Tuesday, June 24, 2008

Training Volume and Injury Risk

An assessment of training volume in professional rugby union and its impact on the incidence, severity, and nature of match and training injuries.

This study looked at the way in which training influenced injuries for professional rugby (union) players.

Some interesting findings:

  • Higher training volumes did not increase the incidence of match or training injuries. However, higher training volumes did increase the severity of match injuries, particularly during the second half, and consequently resulted in a significant increase in the number of days' absence due to match injuries. So training more didn't necessarily lead to more injuries .....but it meant that when there were injuries they were worse.
  • The least number of days lost due to injuries occurred during weeks of intermediate training volumes. So there was a "sweet spot" / goldilocks position of just enough training where there was a reduction in injuries.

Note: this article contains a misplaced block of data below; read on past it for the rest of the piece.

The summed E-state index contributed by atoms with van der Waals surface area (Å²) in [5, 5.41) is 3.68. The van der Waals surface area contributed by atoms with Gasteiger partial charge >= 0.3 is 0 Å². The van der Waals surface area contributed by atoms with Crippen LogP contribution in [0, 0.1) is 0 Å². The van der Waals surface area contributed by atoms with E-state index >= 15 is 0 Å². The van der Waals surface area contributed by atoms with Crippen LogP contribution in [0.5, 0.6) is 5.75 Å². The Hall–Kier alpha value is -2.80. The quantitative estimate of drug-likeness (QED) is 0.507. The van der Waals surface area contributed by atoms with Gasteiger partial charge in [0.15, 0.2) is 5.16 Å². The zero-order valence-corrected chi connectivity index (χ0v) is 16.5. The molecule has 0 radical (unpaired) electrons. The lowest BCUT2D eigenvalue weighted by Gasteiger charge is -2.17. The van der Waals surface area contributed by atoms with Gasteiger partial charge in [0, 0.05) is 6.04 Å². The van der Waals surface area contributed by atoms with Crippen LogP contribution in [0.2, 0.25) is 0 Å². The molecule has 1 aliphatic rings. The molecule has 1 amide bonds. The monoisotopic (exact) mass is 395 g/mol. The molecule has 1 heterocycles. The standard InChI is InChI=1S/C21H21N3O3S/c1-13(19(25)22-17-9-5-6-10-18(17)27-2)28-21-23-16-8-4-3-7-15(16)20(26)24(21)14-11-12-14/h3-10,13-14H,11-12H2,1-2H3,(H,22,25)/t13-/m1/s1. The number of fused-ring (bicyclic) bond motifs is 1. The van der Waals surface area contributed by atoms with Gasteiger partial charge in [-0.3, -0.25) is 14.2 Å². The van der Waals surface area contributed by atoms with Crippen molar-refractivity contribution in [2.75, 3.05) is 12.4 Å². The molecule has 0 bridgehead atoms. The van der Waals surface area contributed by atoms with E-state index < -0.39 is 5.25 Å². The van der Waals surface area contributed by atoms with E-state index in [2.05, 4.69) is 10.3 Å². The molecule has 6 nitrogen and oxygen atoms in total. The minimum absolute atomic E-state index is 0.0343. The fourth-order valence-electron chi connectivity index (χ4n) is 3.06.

• Training volume was not correlated with final league position. What does this mean? The best teams do not train the most! They train smarter and possibly harder
  • Fitness testing, defence, and rucking and mauling components were identified as being very high- or high-risk training activities. Ok I can understand that rucking, mauling and defence were high risk.....but so is fitness testing! Interesting. Fitness testing as a high risk activity - that should prompt some thoughts about the nature of fitness testing. As we have said before....Do no harm!

1 comment:

Dr Craig S. Duncan said...

Hey Chris again great work with your blog. I think you can train hard (intensity) but the long (volume) is what causes the problems. As long as the players are ready to train (adequate warm-up) and have recovered from previous intense sessions (48 hour rule) then the intense short sessions do the job. However we must be aware of the psychological impact and mix up the intensities throughout the week